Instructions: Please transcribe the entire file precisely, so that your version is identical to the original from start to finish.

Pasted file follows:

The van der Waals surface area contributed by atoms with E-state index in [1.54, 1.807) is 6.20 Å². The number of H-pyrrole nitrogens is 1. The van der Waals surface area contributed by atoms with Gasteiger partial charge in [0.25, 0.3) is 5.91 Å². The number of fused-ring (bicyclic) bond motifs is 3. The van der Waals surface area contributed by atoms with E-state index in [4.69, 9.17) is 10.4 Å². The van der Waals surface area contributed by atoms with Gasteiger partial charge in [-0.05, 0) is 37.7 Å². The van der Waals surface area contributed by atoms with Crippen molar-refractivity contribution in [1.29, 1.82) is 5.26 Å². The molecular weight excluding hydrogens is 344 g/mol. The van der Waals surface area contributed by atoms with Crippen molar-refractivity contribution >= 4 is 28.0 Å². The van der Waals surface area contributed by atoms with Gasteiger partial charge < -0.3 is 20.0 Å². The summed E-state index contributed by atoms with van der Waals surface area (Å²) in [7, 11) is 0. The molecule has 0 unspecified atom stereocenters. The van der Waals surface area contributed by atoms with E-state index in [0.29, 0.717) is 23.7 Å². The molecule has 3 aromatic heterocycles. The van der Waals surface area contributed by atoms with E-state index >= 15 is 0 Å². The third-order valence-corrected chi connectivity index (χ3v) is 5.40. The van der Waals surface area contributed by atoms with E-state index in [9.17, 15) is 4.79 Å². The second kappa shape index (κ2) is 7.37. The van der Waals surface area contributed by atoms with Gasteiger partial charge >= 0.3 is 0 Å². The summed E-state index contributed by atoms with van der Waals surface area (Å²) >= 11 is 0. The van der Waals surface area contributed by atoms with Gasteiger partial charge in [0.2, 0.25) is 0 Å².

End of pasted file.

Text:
The van der Waals surface area contributed by atoms with E-state index in [1.54, 1.807) is 6.20 Å². The number of H-pyrrole nitrogens is 1. The van der Waals surface area contributed by atoms with Gasteiger partial charge in [0.25, 0.3) is 5.91 Å². The number of fused-ring (bicyclic) bond motifs is 3. The van der Waals surface area contributed by atoms with E-state index in [4.69, 9.17) is 10.4 Å². The van der Waals surface area contributed by atoms with Gasteiger partial charge in [-0.05, 0) is 37.7 Å². The van der Waals surface area contributed by atoms with Crippen molar-refractivity contribution in [1.29, 1.82) is 5.26 Å². The molecular weight excluding hydrogens is 344 g/mol. The van der Waals surface area contributed by atoms with Crippen molar-refractivity contribution >= 4 is 28.0 Å². The van der Waals surface area contributed by atoms with Gasteiger partial charge < -0.3 is 20.0 Å². The summed E-state index contributed by atoms with van der Waals surface area (Å²) in [7, 11) is 0. The molecule has 0 unspecified atom stereocenters. The van der Waals surface area contributed by atoms with E-state index in [0.29, 0.717) is 23.7 Å². The molecule has 3 aromatic heterocycles. The van der Waals surface area contributed by atoms with E-state index >= 15 is 0 Å². The third-order valence-corrected chi connectivity index (χ3v) is 5.40. The van der Waals surface area contributed by atoms with E-state index in [9.17, 15) is 4.79 Å². The second kappa shape index (κ2) is 7.37. The van der Waals surface area contributed by atoms with Gasteiger partial charge >= 0.3 is 0 Å². The summed E-state index contributed by atoms with van der Waals surface area (Å²) >= 11 is 0. The van der Waals surface area contributed by atoms with Gasteiger partial charge in [0.2, 0.25) is 0 Å².